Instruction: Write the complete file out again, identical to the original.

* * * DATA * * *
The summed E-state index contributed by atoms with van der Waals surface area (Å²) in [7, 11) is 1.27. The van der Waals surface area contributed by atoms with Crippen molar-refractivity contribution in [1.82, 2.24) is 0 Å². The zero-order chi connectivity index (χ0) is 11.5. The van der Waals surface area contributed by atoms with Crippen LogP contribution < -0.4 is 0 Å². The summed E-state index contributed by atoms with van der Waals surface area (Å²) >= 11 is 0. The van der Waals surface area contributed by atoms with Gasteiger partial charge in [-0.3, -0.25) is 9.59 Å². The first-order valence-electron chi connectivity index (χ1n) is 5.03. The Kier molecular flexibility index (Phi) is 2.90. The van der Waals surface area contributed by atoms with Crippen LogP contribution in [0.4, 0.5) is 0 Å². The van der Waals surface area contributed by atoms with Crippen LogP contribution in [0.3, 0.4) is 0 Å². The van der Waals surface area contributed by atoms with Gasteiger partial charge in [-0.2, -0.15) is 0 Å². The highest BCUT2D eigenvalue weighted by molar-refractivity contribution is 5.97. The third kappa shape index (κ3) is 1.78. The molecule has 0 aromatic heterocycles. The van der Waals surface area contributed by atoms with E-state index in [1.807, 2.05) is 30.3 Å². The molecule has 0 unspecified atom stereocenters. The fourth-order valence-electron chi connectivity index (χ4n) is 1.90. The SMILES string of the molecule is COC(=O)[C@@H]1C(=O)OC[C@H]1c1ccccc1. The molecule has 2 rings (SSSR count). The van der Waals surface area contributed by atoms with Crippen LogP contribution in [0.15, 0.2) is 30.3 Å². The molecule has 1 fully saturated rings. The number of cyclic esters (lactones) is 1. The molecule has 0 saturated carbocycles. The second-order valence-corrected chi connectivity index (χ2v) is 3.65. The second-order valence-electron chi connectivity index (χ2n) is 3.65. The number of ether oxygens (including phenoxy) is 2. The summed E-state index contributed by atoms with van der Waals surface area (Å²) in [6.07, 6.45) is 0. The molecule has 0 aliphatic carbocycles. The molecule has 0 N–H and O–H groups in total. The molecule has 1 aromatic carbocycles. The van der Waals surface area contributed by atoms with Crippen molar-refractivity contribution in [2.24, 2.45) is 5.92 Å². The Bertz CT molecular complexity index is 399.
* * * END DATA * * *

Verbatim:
The summed E-state index contributed by atoms with van der Waals surface area (Å²) in [7, 11) is 1.27. The van der Waals surface area contributed by atoms with Crippen molar-refractivity contribution in [1.82, 2.24) is 0 Å². The zero-order chi connectivity index (χ0) is 11.5. The van der Waals surface area contributed by atoms with Crippen LogP contribution < -0.4 is 0 Å². The summed E-state index contributed by atoms with van der Waals surface area (Å²) >= 11 is 0. The van der Waals surface area contributed by atoms with Gasteiger partial charge in [-0.3, -0.25) is 9.59 Å². The first-order valence-electron chi connectivity index (χ1n) is 5.03. The Kier molecular flexibility index (Phi) is 2.90. The van der Waals surface area contributed by atoms with Crippen LogP contribution in [0.4, 0.5) is 0 Å². The van der Waals surface area contributed by atoms with Crippen LogP contribution in [0.3, 0.4) is 0 Å². The van der Waals surface area contributed by atoms with Gasteiger partial charge in [-0.2, -0.15) is 0 Å². The highest BCUT2D eigenvalue weighted by molar-refractivity contribution is 5.97. The third kappa shape index (κ3) is 1.78. The molecule has 0 aromatic heterocycles. The van der Waals surface area contributed by atoms with E-state index in [1.807, 2.05) is 30.3 Å². The molecule has 0 unspecified atom stereocenters. The fourth-order valence-electron chi connectivity index (χ4n) is 1.90. The SMILES string of the molecule is COC(=O)[C@@H]1C(=O)OC[C@H]1c1ccccc1. The molecule has 2 rings (SSSR count). The van der Waals surface area contributed by atoms with Crippen LogP contribution in [0.15, 0.2) is 30.3 Å². The molecule has 1 fully saturated rings. The number of cyclic esters (lactones) is 1. The molecule has 0 saturated carbocycles. The second-order valence-corrected chi connectivity index (χ2v) is 3.65. The second-order valence-electron chi connectivity index (χ2n) is 3.65. The number of ether oxygens (including phenoxy) is 2. The summed E-state index contributed by atoms with van der Waals surface area (Å²) in [6.07, 6.45) is 0. The molecule has 0 aliphatic carbocycles. The molecule has 0 N–H and O–H groups in total. The molecule has 1 aromatic carbocycles. The van der Waals surface area contributed by atoms with Crippen molar-refractivity contribution in [2.24, 2.45) is 5.92 Å². The Bertz CT molecular complexity index is 399.